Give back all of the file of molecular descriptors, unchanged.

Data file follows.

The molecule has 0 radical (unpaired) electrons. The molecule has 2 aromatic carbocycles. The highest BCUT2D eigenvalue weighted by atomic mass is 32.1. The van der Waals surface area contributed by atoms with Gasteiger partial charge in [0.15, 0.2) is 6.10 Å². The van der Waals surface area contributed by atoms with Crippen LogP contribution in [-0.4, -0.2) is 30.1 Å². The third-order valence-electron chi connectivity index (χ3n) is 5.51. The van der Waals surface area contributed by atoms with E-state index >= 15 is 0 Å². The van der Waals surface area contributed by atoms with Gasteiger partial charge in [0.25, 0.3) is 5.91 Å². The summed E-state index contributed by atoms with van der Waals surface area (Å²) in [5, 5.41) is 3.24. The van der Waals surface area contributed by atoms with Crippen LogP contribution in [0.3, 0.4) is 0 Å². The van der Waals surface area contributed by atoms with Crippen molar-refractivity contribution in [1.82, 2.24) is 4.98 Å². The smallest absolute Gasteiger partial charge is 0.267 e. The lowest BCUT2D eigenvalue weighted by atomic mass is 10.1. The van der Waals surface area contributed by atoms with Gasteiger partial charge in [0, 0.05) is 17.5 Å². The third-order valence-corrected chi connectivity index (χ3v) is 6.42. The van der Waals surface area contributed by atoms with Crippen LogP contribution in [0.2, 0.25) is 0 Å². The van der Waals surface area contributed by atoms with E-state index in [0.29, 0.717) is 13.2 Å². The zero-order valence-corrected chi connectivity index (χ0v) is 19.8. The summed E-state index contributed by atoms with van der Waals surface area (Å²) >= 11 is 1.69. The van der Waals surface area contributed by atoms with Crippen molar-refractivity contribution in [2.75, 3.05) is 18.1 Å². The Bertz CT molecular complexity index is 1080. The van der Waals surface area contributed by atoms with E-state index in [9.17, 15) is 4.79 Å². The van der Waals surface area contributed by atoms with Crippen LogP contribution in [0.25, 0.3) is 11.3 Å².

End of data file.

The molecule has 0 radical (unpaired) electrons. The molecule has 2 aromatic carbocycles. The highest BCUT2D eigenvalue weighted by atomic mass is 32.1. The van der Waals surface area contributed by atoms with Gasteiger partial charge in [0.15, 0.2) is 6.10 Å². The van der Waals surface area contributed by atoms with Crippen LogP contribution in [-0.4, -0.2) is 30.1 Å². The third-order valence-electron chi connectivity index (χ3n) is 5.51. The van der Waals surface area contributed by atoms with E-state index >= 15 is 0 Å². The van der Waals surface area contributed by atoms with Gasteiger partial charge in [0.25, 0.3) is 5.91 Å². The summed E-state index contributed by atoms with van der Waals surface area (Å²) in [5, 5.41) is 3.24. The van der Waals surface area contributed by atoms with Crippen LogP contribution in [0.3, 0.4) is 0 Å². The van der Waals surface area contributed by atoms with Crippen molar-refractivity contribution in [1.82, 2.24) is 4.98 Å². The smallest absolute Gasteiger partial charge is 0.267 e. The lowest BCUT2D eigenvalue weighted by atomic mass is 10.1. The van der Waals surface area contributed by atoms with Gasteiger partial charge in [0, 0.05) is 17.5 Å². The third-order valence-corrected chi connectivity index (χ3v) is 6.42. The van der Waals surface area contributed by atoms with Crippen LogP contribution in [0.2, 0.25) is 0 Å². The van der Waals surface area contributed by atoms with E-state index in [0.29, 0.717) is 13.2 Å². The zero-order valence-corrected chi connectivity index (χ0v) is 19.8. The summed E-state index contributed by atoms with van der Waals surface area (Å²) >= 11 is 1.69. The van der Waals surface area contributed by atoms with Crippen molar-refractivity contribution in [2.75, 3.05) is 18.1 Å². The Bertz CT molecular complexity index is 1080. The van der Waals surface area contributed by atoms with E-state index in [9.17, 15) is 4.79 Å². The van der Waals surface area contributed by atoms with Crippen LogP contribution in [0.25, 0.3) is 11.3 Å².